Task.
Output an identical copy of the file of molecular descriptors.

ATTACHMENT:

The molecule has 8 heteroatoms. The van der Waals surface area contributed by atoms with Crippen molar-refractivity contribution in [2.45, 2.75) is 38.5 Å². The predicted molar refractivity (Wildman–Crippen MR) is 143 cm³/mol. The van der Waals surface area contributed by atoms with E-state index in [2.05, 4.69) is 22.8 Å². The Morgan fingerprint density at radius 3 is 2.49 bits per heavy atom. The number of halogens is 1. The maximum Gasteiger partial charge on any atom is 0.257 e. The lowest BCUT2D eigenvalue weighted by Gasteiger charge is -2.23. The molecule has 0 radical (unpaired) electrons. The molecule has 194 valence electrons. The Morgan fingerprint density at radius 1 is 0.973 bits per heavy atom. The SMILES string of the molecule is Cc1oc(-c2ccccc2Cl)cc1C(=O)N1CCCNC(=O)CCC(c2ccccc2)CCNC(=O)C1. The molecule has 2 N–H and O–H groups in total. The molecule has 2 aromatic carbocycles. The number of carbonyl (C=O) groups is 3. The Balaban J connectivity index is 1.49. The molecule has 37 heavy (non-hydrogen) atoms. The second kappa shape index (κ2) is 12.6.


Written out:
The molecule has 8 heteroatoms. The van der Waals surface area contributed by atoms with Crippen molar-refractivity contribution in [2.45, 2.75) is 38.5 Å². The predicted molar refractivity (Wildman–Crippen MR) is 143 cm³/mol. The van der Waals surface area contributed by atoms with E-state index in [2.05, 4.69) is 22.8 Å². The Morgan fingerprint density at radius 3 is 2.49 bits per heavy atom. The number of halogens is 1. The maximum Gasteiger partial charge on any atom is 0.257 e. The lowest BCUT2D eigenvalue weighted by Gasteiger charge is -2.23. The molecule has 0 radical (unpaired) electrons. The molecule has 194 valence electrons. The Morgan fingerprint density at radius 1 is 0.973 bits per heavy atom. The SMILES string of the molecule is Cc1oc(-c2ccccc2Cl)cc1C(=O)N1CCCNC(=O)CCC(c2ccccc2)CCNC(=O)C1. The molecule has 2 N–H and O–H groups in total. The molecule has 2 aromatic carbocycles. The number of carbonyl (C=O) groups is 3. The Balaban J connectivity index is 1.49. The molecule has 37 heavy (non-hydrogen) atoms. The second kappa shape index (κ2) is 12.6.